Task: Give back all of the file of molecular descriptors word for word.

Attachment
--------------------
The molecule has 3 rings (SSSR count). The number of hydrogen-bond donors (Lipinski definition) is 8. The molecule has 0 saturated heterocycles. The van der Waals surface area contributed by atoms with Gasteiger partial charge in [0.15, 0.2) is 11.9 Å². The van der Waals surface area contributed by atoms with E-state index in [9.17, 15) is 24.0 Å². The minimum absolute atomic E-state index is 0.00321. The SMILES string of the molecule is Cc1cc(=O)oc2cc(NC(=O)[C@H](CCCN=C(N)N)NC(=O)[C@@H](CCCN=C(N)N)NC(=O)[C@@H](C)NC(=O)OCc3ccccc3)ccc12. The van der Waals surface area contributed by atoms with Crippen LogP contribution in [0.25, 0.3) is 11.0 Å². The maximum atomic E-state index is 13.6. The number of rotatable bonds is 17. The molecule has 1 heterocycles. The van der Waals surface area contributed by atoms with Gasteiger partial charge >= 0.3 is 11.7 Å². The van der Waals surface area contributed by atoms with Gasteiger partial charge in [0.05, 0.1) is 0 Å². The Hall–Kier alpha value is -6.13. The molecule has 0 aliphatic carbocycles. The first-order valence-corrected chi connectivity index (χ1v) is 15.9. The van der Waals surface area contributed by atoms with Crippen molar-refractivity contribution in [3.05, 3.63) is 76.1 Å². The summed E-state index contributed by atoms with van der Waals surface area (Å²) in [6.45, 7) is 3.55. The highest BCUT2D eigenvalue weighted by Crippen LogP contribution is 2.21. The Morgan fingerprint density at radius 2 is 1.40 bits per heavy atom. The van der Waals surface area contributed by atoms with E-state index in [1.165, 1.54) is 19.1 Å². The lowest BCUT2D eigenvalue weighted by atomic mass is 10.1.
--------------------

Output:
The molecule has 3 rings (SSSR count). The number of hydrogen-bond donors (Lipinski definition) is 8. The molecule has 0 saturated heterocycles. The van der Waals surface area contributed by atoms with Gasteiger partial charge in [0.15, 0.2) is 11.9 Å². The van der Waals surface area contributed by atoms with E-state index in [9.17, 15) is 24.0 Å². The minimum absolute atomic E-state index is 0.00321. The SMILES string of the molecule is Cc1cc(=O)oc2cc(NC(=O)[C@H](CCCN=C(N)N)NC(=O)[C@@H](CCCN=C(N)N)NC(=O)[C@@H](C)NC(=O)OCc3ccccc3)ccc12. The van der Waals surface area contributed by atoms with Crippen LogP contribution in [0.25, 0.3) is 11.0 Å². The maximum atomic E-state index is 13.6. The number of rotatable bonds is 17. The molecule has 1 heterocycles. The van der Waals surface area contributed by atoms with Gasteiger partial charge >= 0.3 is 11.7 Å². The van der Waals surface area contributed by atoms with Gasteiger partial charge in [0.05, 0.1) is 0 Å². The Hall–Kier alpha value is -6.13. The molecule has 0 aliphatic carbocycles. The first-order valence-corrected chi connectivity index (χ1v) is 15.9. The van der Waals surface area contributed by atoms with Crippen molar-refractivity contribution in [3.05, 3.63) is 76.1 Å². The summed E-state index contributed by atoms with van der Waals surface area (Å²) in [6.45, 7) is 3.55. The highest BCUT2D eigenvalue weighted by Crippen LogP contribution is 2.21. The Morgan fingerprint density at radius 2 is 1.40 bits per heavy atom. The van der Waals surface area contributed by atoms with E-state index in [1.165, 1.54) is 19.1 Å². The lowest BCUT2D eigenvalue weighted by atomic mass is 10.1.